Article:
NEW YORK — The five power conferences of college sports want more flexibility in providing financial support to athletes.
A major reason they lack that freedom in the first place is other NCAA members have feared widening the wealthiest programs’ advantage. Now NCAA President Mark Emmert and the leaders of those behemoth leagues must convince schools with fewer resources that giving them greater autonomy is in the best interest of college athletics.
“What’s really hard in these kinds of things is for people to vote themselves less political authority,” Big Ten Commissioner Jim Delany said Wednesday. “They don’t do that. That’s not a natural thing to do.”
NCAA leaders are exploring ways to alter their governing structure, which would allow the colleges that can afford it to pay for certain expenses currently prohibited. That includes offering a stipend not covered by scholarships.
Emmert told reporters at the Intercollegiate Athletics Forum that members are “cautiously optimistic” an acceptable plan can be devised. Then again, he was confident two years ago that a Division I-wide stipend proposal would be approved. Instead, it stalled – partly because programs with less money worried it would force them to choose between unaffordable costs and falling further behind their richer rivals.
There are 340 schools in Division I, and only 120 of them are in the Football Bowl Subdivision. Just 65 will be in the five power conferences.
As commissioner of the Sun Belt, Karl Benson leads an FBS league that lacks an automatic BCS bid. He supports greater autonomy for those five as long as there’s proper oversight and believes a change will come, though it won’t be very dramatic.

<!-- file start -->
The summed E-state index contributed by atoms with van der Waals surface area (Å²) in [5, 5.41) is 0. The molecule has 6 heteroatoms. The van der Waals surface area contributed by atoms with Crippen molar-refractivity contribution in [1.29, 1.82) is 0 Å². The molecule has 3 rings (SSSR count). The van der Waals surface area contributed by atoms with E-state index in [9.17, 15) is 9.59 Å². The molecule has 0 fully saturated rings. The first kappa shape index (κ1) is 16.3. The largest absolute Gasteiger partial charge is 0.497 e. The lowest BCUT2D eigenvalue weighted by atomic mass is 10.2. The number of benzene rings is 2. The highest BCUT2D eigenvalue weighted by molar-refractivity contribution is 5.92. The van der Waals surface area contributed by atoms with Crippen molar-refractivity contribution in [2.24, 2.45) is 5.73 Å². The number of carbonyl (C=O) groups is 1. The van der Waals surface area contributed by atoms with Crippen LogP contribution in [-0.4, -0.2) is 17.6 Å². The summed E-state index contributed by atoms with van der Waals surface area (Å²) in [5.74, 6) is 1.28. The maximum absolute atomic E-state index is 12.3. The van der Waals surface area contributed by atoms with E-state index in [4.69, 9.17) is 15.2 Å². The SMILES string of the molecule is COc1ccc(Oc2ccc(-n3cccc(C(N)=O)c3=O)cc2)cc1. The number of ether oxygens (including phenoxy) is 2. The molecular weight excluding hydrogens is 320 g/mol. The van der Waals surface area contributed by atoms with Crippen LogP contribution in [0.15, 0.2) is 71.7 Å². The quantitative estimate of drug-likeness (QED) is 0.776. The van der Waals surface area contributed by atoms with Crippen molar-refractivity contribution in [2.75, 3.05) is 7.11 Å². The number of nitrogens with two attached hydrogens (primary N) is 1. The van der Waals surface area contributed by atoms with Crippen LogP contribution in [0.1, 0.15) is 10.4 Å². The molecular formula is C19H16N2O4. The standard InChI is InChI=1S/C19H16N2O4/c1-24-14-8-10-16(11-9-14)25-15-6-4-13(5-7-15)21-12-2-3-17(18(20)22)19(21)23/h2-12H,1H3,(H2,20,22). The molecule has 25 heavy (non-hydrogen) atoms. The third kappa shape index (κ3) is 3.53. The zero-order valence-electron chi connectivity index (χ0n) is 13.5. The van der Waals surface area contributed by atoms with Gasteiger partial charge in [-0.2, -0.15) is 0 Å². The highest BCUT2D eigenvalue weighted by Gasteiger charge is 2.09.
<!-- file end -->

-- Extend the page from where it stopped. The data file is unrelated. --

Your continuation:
The non-FBS conferences “have mobilized, and rightfully so,” Benson said. “I think everyone wants to protect their turf and wants to protect their future.”
Delany acknowledged that he and his counterparts don’t have many concessions to offer the other members to entice them to approve a change that clearly bolsters those five leagues. But the tribulations that have recently roiled college sports may mean this time is different. When critics rip universities for spending lavishly on coaching salaries and locker rooms while athletes struggle to pay for basic expenses, they’re thinking of his league and the Atlantic Coast Conference, Big 12, Pacific-12 and Southeastern Conference. The time has come for those five to address such shortcomings, Delany said. He argues that the solution benefits all NCAA members.
“If we’re not healthy, it doesn’t help them at all,” he said. “When we’re criticized, they’re implicitly criticized.”
But the greatest leverage may come from what could happen if the power conferences don’t get their way. While their leaders currently express support for staying in NCAA Division I, there’s always the risk they could try to break away unless they gain more autonomy.
“If we can do that, I think we can stay together,” Delany said. “If we can’t do that, I think we have to honestly say, ‘Hey, we not only have external threats, we have internal threats.’ And the internal threats are that we can’t find a way to use the NCAA as a town hall for us to solve our problems.”
For now, Emmert said, the conversations among schools presidents have been “collegial.”
“Everybody seems to understand what the high-budget schools need, and there’s an increasing recognition of what the small-budget schools need,” he added. “I think they’re going to wind up in a pretty amicable place without anybody having to do threats or innuendos.”
Conference USA Commissioner Britton Banowsky agreed that “I think you’re seeing more alignment than we’ve had in a long, long time.”
The challenge is converting support for broad ideas into votes for details. The NCAA hopes to present proposals to members at its convention next month. Emmert joked that reporters there would get to “watch the sausage being made.”
“It will be like all democratic processes – clumsy,” he said.